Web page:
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Artists Paint a Revolutionary World

graphic by Daphne '19
graphic by Daphne ’19

As Pablo Picasso said, “What do you think an artist is? An imbecile who has only his eyes if he is a painter, or ears if he is a musician or a lyre at every level of his heart if he‘s a poet….? On the contrary, he‘s at the same time a political being, constantly alive to heart rendering fiery or happy events, to which he responds in every way.” The most notable example of Picasso’s political activism can be seen in Guernica, painted in response to the destruction of a village in northern Spain by the same name that was bombed by German and Italian forces during the Spanish Civil War. The chaos and anguish depicted in the painting calls attention to the horrific event, and in doing so seeks to highlight the injustice and devastation rampant during the Spanish Civil War. However, Picasso is by no means the only visual artist, or artist in general, to utilize his skill and acclaim to affect change.

The same strains of political activism are seen in music as well. From Beethoven’s decisive renaming of his third symphony “Bonaparte” to “Heroic Symphony Composed to Celebrate the Memory of a Great Man”, to the lyrics of modern pop or rap songs advocating acceptance and tolerance, like Macklemore’s “Same Love”, musicians and singers have used their art to promote the change they hope to see in society.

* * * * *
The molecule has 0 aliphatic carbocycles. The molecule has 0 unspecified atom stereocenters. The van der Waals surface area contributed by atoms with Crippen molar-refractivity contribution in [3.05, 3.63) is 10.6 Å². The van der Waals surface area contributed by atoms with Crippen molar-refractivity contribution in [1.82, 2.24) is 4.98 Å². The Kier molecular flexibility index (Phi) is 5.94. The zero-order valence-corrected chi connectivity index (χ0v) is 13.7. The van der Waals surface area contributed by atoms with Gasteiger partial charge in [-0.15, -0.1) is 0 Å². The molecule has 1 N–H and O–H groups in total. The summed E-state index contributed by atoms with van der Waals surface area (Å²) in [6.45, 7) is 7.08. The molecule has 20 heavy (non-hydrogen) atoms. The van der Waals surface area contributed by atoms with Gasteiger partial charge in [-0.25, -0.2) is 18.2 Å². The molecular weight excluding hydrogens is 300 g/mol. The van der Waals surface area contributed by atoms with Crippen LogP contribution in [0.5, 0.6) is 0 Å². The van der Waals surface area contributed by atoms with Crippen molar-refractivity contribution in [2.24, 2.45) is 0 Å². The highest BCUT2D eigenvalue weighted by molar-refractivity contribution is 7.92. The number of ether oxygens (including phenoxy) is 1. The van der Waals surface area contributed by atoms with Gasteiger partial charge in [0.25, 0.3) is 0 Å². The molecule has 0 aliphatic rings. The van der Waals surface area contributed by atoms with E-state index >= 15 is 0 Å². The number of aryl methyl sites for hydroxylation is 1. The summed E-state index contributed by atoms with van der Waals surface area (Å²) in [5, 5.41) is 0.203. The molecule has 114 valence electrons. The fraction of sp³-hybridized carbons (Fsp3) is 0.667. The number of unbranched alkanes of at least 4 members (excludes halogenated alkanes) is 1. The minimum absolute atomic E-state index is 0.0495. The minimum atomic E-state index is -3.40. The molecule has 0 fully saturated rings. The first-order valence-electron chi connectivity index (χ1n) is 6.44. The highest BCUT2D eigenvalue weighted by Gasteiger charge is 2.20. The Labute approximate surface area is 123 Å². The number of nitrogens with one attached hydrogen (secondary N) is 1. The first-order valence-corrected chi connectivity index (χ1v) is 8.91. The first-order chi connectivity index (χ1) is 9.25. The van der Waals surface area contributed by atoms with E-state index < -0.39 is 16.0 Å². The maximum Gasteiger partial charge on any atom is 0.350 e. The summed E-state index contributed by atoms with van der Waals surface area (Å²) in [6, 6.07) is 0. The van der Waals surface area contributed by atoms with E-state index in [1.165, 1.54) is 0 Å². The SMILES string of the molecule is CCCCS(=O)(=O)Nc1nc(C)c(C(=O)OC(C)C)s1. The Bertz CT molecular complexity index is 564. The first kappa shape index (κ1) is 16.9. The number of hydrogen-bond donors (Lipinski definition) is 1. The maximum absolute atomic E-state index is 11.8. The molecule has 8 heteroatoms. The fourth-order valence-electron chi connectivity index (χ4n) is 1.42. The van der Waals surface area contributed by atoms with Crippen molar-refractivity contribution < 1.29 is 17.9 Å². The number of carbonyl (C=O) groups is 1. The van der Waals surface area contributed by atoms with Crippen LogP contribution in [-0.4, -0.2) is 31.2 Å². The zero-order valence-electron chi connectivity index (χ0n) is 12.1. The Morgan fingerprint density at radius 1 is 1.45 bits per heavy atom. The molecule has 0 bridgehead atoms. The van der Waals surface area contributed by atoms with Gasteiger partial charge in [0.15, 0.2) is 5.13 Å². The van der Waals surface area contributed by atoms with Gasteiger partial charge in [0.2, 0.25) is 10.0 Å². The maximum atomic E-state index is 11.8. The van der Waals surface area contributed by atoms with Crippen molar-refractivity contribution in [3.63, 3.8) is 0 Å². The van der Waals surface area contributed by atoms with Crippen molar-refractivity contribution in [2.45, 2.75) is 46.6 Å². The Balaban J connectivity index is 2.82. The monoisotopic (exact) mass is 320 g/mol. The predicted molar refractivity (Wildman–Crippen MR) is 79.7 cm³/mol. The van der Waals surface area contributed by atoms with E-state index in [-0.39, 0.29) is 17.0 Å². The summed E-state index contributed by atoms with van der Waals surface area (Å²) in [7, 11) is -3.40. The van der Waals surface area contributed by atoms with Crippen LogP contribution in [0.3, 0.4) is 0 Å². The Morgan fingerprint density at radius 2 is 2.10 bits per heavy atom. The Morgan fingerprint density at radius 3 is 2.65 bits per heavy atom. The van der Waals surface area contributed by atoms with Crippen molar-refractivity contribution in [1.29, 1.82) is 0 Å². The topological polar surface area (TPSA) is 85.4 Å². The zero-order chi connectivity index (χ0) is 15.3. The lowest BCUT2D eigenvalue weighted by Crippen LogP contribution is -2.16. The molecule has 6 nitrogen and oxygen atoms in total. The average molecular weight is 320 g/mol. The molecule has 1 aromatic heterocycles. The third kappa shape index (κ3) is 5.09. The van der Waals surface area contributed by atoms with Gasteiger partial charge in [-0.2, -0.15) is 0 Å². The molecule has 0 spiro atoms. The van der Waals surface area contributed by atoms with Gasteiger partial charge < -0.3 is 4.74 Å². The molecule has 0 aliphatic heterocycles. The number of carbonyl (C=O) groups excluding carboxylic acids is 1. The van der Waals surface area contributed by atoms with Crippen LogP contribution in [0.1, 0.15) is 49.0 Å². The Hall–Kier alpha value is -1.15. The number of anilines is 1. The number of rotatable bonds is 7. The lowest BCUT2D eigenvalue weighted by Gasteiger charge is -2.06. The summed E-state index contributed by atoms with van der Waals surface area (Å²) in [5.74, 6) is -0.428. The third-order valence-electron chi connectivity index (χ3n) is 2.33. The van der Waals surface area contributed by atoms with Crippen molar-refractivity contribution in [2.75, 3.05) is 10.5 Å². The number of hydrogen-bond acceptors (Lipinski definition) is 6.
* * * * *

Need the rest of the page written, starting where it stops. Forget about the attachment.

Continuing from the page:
In dance, a famous example is the Alvin Ailey Dance Theater. At its start, during the height of the civil rights movement, Alvin Ailey was a dance company that provided African-Americans the opportunity to express themselves and their culture through some of the most influential dances in the world. As was written in the Alvin Ailey Dance Company Program, “The cultural heritage of the American Negro is one of America’s richest treasures. From his roots as a slave, American Negro—sometimes sorrowing, sometimes jubilant, but always hopeful—has created a legacy of music and dance which have touched, illuminated and influenced the most remote preserves of world civilization. I and my dance theater celebrate, in our programme, this trembling beauty. We bring to you the exuberance of his jazz, the ecstasy of his spirituals, and the dark rapture of his blues.”

The most publicized example of artists’ activism is within the television and film community. The movies themselves are works of social change, like The Imitation Game and Selma, which call attention to past discrimination to highlight its presence in our modern society, or The Theory of Everything and Still Alice, which depict the hardship of debilitating physical and mental diseases, breaking down the stigmas surrounding these conditions and hopefully spurring our community to more actively search for a cure. While the actors utilize their fame to champion various charities and movements, from Patricia Arquette’s urging for equal rights for men and women (and Meryl Streep’s fantastic reaction) to Emma Stone and Andrew Garfield using the ever present paparazzi to promote various environmental organizations.

You watch a dance for an hour, hear a song for a minute, see a painting for a second. You may think that art is fleeting, just an ephe-meral stimulation of the senses, a momentary activation of the mind and soul. You would be mistaken: art lives on; as you walk away, it lingers, hanging on the wall, wrapped up in film, imprinted in some primal recess of your mind. And with it, the artist is immortalized. Artists’ work leaves an impact on our society, the extent of which is imperceptible, and part of which is seen in their activism and altruism, bringing salvation and hope to our world.go.”